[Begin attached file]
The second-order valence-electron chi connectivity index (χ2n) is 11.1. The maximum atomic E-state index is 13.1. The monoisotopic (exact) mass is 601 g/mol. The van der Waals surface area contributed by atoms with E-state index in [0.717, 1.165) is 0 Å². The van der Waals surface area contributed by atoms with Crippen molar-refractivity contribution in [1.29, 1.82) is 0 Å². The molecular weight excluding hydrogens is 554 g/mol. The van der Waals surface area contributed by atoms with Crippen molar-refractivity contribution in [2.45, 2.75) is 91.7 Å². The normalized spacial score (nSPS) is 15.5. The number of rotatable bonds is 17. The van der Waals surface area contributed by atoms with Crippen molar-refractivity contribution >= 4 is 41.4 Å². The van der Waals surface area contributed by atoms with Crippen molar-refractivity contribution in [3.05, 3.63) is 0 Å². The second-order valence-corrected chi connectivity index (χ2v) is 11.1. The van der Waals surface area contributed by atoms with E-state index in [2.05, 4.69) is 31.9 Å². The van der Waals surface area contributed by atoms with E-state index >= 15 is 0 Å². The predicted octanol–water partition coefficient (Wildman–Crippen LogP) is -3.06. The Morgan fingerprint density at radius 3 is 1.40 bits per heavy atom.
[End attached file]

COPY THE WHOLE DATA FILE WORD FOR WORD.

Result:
The second-order valence-electron chi connectivity index (χ2n) is 11.1. The maximum atomic E-state index is 13.1. The monoisotopic (exact) mass is 601 g/mol. The van der Waals surface area contributed by atoms with E-state index in [0.717, 1.165) is 0 Å². The van der Waals surface area contributed by atoms with Crippen molar-refractivity contribution in [1.29, 1.82) is 0 Å². The molecular weight excluding hydrogens is 554 g/mol. The van der Waals surface area contributed by atoms with Crippen molar-refractivity contribution in [2.45, 2.75) is 91.7 Å². The normalized spacial score (nSPS) is 15.5. The number of rotatable bonds is 17. The van der Waals surface area contributed by atoms with Crippen molar-refractivity contribution >= 4 is 41.4 Å². The van der Waals surface area contributed by atoms with Crippen molar-refractivity contribution in [3.05, 3.63) is 0 Å². The second-order valence-corrected chi connectivity index (χ2v) is 11.1. The van der Waals surface area contributed by atoms with E-state index in [2.05, 4.69) is 31.9 Å². The van der Waals surface area contributed by atoms with E-state index >= 15 is 0 Å². The predicted octanol–water partition coefficient (Wildman–Crippen LogP) is -3.06. The Morgan fingerprint density at radius 3 is 1.40 bits per heavy atom.